Philips 46pfl9705

Philips now includes its originally optional 3D kit as standard within the set's (recently reduced) £2,300 price. This 3D kit gives you an external 3D transmitter and two pairs of 3D glasses.

It almost goes without saying that the 3D system supported by the 46PFL9705H is the latest full HD, active shutter one.

As part of its efforts to tackle the crosstalk issues associated with 3D on LCD TVs, Philips has equipped the 46PFL9705H with 400Hz processing. Or to be more precise, 200Hz accompanied by a scanning backlight, a system that, with a claimed panel response of 0.5ms, reportedly makes the 46PFL9705H the fastest LCD in the world.

This is on top of the fact that direct LED lighting should carry more innate resistance to crosstalk than the edge-mounted array of the 40PFL8605, because the scanning backlight in direct-lit displays only generates light in parts of the screen where pixels have already 'settled down', rather than when a pixel is first addressed.

The other string to the 46PFL9705H's picture processing bow is Philips' formidable Perfect Pixel HD engine. With 500-megapixels of raw power at its disposal, this applies itself to contrast, colour, sharpness, noise reduction, motion clarity, judder... if it's involved in building a TV picture, Perfect Pixel HD will try to improve it.

Of course, heavy processing won't be to everyone's taste, so it's reassuring to find that Philips has provided the tools to adjust the intensity of all the key components of the Perfect Pixel system.

Turning to less technical matters, the 46PFL9705H's design could fairly be described as a feature, for as well applying a metallic silver face to a strikingly svelte (for a direct LED set) rear end, the frame also carries Ambilight.

This strip of LED lights down the TV's edges pumps out pools of light coloured sympathetically to whatever is onscreen and, while there is a whiff of gimmickry about it, Philips is able to cite scientific research that suggests that Ambilight makes long-term viewing more relaxing and immersive.

A scan of the 46PFL9705's sockets delivers a swift reminder of another of its key features: it's got a USB input, an Ethernet port for hooking up to networked PCs, and most impressively, built-in Wi-Fi. What's more, the amount of file formats supported via these inputs is truly exceptional, running well beyond the now-standard JPEG, MP3 and DivX options.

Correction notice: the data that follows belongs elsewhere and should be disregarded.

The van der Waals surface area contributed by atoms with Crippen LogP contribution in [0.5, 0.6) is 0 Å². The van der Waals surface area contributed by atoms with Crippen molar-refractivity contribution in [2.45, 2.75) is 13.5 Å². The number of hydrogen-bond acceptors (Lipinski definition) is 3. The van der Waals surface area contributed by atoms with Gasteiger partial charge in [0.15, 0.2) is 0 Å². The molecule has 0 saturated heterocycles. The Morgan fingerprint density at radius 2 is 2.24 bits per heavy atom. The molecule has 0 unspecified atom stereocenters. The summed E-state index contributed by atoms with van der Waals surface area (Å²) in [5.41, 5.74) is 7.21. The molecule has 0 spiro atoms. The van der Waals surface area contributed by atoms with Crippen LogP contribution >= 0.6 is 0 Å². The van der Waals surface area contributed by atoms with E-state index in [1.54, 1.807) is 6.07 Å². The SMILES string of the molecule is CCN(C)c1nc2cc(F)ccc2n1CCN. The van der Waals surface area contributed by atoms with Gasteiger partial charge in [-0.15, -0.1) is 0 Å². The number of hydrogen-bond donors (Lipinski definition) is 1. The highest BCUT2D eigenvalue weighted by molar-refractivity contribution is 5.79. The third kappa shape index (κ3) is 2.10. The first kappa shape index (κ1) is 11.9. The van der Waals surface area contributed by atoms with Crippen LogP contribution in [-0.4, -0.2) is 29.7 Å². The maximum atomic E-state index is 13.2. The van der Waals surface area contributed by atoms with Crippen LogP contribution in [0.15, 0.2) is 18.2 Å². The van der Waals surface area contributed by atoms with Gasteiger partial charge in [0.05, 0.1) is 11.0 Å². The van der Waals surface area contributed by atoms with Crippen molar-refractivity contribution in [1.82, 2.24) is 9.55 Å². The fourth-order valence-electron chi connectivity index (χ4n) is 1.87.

The Wi-Fi and Ethernet connections can also be used to access Philips' NetTV online service, which combines a selection of handpicked content with open internet surfing via a built-in Opera browser.

The ring-fenced stuff is a bit uninspiring compared to what Sony and Samsung are offering these days, with precious little non-subscription video streaming; even the subscription stuff is lacking in volume and short on appeal. But the open browsing is a real boon, especially as Philips has made a surprisingly good job of enabling you to input web addresses and navigate links via the remote control.

It's a nice touch, too, that you can save downloaded content to SD card via a provided slot.
A final interesting multimedia touch of the 46PFL9705 finds it able to reproduce your PC desktop on the TV screen, using software supplied with the TV.

Given that the 46PFL9705H appears to have been built without compromise, there is one surprising absentee from the features list: a Freeview HD tuner. This is clearly an oversight, given how commonplace these have suddenly become and in recognition of this Philips recently reduced the price of the TV by more than it would cost you to buy a typical external hi-def terrestrial set-top box.